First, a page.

Like many of you, I have been on a quest to build up enough food storage to carry us through at least a minor apocalypse, which right now looks to have come in the form of inflation. My food storage journey started years ago with just a few humble packages of pasta and some big containers of Prego spaghetti sauce from Costco. That’s it. I had to start somewhere and cooking with pasta was the simplest and cheapest route I knew.
I have since expanded my food storage, but pasta retains its place of honor for several reasons. Pasta is cheap, it stores for years, and is easy to prepare. Add that it’s kid-friendly, adds bulk to any meal, is easy to rotate through food storage and it’s practically perfect. Plus, new bean and rice-based gluten-free kinds of pasta mean that anyone can enjoy this staple food
My Cooking with Pasta Challenge
Rather than just acquiring more food for emergency purposes, I am now focused on making sense of what I have. I want foods that can be mixed and matched to create the largest number of meals possible. (This is one reason why it’s important to know how to cook from scratch.) I don’t just want food, I want food I can make into nutritious and interesting meals.
My challenge was this: if ALL I have is pasta and some shelf-stable foods, what kinds of dishes could I make for my family?
Obviously, pasta and spaghetti sauce will get old quickly, so I researched some new and creative ways to use pasta and shelf-stable ingredients. My goal was twofold:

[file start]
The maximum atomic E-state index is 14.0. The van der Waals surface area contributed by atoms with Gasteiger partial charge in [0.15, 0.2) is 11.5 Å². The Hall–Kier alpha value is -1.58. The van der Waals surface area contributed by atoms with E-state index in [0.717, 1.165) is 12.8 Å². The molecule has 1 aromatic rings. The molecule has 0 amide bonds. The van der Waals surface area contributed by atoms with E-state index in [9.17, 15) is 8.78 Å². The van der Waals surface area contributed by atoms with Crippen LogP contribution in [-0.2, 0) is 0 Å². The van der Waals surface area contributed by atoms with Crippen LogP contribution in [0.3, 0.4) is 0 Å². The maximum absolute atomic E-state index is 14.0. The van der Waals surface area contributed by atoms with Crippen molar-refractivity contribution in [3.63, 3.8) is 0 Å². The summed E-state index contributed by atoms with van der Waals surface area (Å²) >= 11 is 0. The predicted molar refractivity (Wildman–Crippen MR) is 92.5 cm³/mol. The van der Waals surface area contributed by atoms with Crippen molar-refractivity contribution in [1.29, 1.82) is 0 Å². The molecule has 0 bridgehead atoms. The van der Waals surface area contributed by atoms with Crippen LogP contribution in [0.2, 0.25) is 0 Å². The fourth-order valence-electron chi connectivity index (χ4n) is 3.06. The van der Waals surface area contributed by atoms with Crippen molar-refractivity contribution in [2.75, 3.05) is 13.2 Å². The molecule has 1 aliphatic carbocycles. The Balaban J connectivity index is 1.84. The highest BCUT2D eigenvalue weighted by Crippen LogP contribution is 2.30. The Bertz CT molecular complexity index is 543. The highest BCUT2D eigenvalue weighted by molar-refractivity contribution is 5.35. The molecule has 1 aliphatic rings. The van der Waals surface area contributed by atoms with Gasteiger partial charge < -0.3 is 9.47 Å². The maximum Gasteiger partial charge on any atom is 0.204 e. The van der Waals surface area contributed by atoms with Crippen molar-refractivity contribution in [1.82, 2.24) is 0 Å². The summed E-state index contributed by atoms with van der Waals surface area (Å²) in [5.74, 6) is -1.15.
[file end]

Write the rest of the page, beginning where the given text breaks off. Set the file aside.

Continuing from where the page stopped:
- What meals can I create right now with pasta and the canned or freeze-dried foods in my pantry?
- Are there additional foods I should be stocking in my pantry to increase meal variety?
Tailor Your Food Storage to Your Food Preferences
I had a few requirements for how I wanted to better incorporate cooking with pasta into my routine.
- First, the pasta dishes I culled out needed to use as few ingredients as possible.
- Second, I looked for dishes with common ingredients that you can easily substitute with other common foods. For example, a dish that calls for ground beef should be able to use canned beef, chicken, or pork without loss of flavor.
- Third, ingredients must be versatile, In other words, it shouldn’t matter if an ingredient is fresh, canned, dehydrated, or freeze-dried. Fortunately, there are tons of freeze-dried and canned food options on the market these days. This means nutrition and variety are widely available even for shelf-stable foods.
So feel free to use these recipes as suggestions, but tailor your food storage to whatever your family likes to eat.
Don’t Forget the Water
Before I get into specific dishes, let’s talk WATER. Pasta is a water hog. Even if right now sourcing water is a non-issue, someday it might not be. You need to plan for that and understand how to squeeze every last drop out of your water supply if you want to cook with noodles in a water-stressed scenario.
Water is so crucial to any emergency preparations that I recommend you take the Survival Begins with Water course before you do anything else. At the very least, have a plan in place for storing water.
Fortunately, pasta water can be reused to stretch your water resources a little farther. For example, high-end restaurants use the starchy water to make flavorful sauces. You can also use your leftover water for homemade soups or to cook beans. Margaret Eby, of Food and Wine Magazine, even suggests using pasta water in your bread to help it rise. Finally, you can always use it on your compost pile or garden.
Pasta Classics with a Shelf Stable Twist
- Pasta with Red Sauce. This is so obvious it doesn’t even deserve a mention except as a reminder that nearly all vegetables and meat can be thrown into a red sauce. My family’s favorite is chicken, sausage, and zucchini, but your tastes might be different.